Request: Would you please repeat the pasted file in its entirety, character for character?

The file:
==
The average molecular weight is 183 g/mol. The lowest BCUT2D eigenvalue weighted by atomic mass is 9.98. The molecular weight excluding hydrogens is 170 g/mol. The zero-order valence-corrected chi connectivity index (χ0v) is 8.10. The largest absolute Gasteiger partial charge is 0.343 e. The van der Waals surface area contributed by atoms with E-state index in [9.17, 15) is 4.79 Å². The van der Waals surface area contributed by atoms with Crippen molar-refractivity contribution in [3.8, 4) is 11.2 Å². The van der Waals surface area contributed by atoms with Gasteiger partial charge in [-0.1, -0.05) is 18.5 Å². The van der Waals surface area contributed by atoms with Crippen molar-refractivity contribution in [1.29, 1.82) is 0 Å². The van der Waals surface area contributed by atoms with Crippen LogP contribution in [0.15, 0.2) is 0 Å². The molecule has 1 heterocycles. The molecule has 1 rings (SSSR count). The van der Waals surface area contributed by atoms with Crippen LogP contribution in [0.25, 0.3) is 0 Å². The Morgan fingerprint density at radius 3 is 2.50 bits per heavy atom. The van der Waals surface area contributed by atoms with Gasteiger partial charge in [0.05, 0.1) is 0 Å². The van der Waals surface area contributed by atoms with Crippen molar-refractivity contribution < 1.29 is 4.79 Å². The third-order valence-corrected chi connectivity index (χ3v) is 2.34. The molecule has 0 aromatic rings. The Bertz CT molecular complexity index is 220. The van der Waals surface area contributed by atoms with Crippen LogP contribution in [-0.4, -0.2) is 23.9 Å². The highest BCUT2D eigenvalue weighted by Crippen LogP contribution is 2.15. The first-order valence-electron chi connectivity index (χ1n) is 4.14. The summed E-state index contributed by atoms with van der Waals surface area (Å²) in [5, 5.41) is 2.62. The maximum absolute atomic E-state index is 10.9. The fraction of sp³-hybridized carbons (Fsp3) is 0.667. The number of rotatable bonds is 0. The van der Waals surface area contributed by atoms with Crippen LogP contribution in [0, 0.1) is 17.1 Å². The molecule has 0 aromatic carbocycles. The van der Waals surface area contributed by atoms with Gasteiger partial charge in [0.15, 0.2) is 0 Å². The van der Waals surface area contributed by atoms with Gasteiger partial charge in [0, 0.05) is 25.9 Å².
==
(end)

The average molecular weight is 183 g/mol. The lowest BCUT2D eigenvalue weighted by atomic mass is 9.98. The molecular weight excluding hydrogens is 170 g/mol. The zero-order valence-corrected chi connectivity index (χ0v) is 8.10. The largest absolute Gasteiger partial charge is 0.343 e. The van der Waals surface area contributed by atoms with E-state index in [9.17, 15) is 4.79 Å². The van der Waals surface area contributed by atoms with Crippen molar-refractivity contribution in [3.8, 4) is 11.2 Å². The van der Waals surface area contributed by atoms with Gasteiger partial charge in [-0.1, -0.05) is 18.5 Å². The van der Waals surface area contributed by atoms with Crippen molar-refractivity contribution in [1.29, 1.82) is 0 Å². The van der Waals surface area contributed by atoms with Crippen LogP contribution in [0.15, 0.2) is 0 Å². The molecule has 1 heterocycles. The molecule has 1 rings (SSSR count). The van der Waals surface area contributed by atoms with Crippen LogP contribution in [0.25, 0.3) is 0 Å². The Morgan fingerprint density at radius 3 is 2.50 bits per heavy atom. The van der Waals surface area contributed by atoms with Gasteiger partial charge in [0.05, 0.1) is 0 Å². The van der Waals surface area contributed by atoms with Crippen molar-refractivity contribution < 1.29 is 4.79 Å². The third-order valence-corrected chi connectivity index (χ3v) is 2.34. The molecule has 0 aromatic rings. The Bertz CT molecular complexity index is 220. The van der Waals surface area contributed by atoms with Crippen LogP contribution in [-0.4, -0.2) is 23.9 Å². The highest BCUT2D eigenvalue weighted by Crippen LogP contribution is 2.15. The first-order valence-electron chi connectivity index (χ1n) is 4.14. The summed E-state index contributed by atoms with van der Waals surface area (Å²) in [5, 5.41) is 2.62. The maximum absolute atomic E-state index is 10.9. The fraction of sp³-hybridized carbons (Fsp3) is 0.667. The number of rotatable bonds is 0. The van der Waals surface area contributed by atoms with Crippen LogP contribution in [0, 0.1) is 17.1 Å². The molecule has 0 aromatic carbocycles. The van der Waals surface area contributed by atoms with Gasteiger partial charge in [0.15, 0.2) is 0 Å². The van der Waals surface area contributed by atoms with Gasteiger partial charge in [0, 0.05) is 25.9 Å².